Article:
Now the clip though was absolutely brilliant. Thanks for sharing!

  10. It’s a blessing for those of us with RSI. Save your arms and wrists while you’re still young, folks.

  11. BTW, Barbara Cartland dictated her books into a tape recorder while reposing in bed. Then her assistants collected the tapes and transcribed them.

    OK, I realize this isn’t exactly a glowing endorsement of dictating books! 🙂

    But she was prolific!

  12. I use Dragon on my Mac and love it. It is never a “royal pain.” There are numerous authors on the Kboards Writers’ Café who talk about how great it is for them. Personally, I love how a story magically appears on the screen as I talk. It’s as if the act of my reading it makes it come into existence.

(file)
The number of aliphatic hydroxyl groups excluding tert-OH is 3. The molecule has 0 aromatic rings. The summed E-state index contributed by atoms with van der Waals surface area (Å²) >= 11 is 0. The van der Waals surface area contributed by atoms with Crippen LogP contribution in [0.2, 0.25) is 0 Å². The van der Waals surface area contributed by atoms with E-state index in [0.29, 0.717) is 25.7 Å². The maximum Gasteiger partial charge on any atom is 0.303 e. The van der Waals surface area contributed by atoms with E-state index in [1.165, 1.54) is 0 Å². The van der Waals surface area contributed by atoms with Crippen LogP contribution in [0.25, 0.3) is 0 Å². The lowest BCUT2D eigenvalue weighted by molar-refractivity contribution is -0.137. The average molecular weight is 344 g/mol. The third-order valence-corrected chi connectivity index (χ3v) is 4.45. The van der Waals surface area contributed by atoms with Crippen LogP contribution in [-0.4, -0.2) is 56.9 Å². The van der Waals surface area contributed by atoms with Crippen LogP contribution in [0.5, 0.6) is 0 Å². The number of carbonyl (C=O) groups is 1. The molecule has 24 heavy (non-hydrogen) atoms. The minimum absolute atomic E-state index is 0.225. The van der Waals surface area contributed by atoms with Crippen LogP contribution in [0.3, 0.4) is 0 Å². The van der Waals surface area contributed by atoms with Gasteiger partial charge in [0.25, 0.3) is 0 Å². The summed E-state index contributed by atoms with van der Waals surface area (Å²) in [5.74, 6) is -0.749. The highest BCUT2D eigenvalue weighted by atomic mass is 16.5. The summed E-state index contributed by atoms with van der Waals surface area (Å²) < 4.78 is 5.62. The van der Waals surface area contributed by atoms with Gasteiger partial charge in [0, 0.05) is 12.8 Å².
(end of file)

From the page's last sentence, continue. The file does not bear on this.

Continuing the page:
13. About ten years ago I was in a bicycle accident and a surgeon had to put my shoulder back together. I was unable to type for several months. I managed with dictation software, but I hated it. First, I soon came to hate the sound of my own voice. Second, I was never satisfied with the results, which were difficult to edit. I think I am not suited to dictation.

    However, I learned to type with the Dvorak keyboard layout, which relieved a lot of the pain after I was healed enough to start typing again. I now always use Dvorak have far fewer repetitive stress issues in my hands than I used to.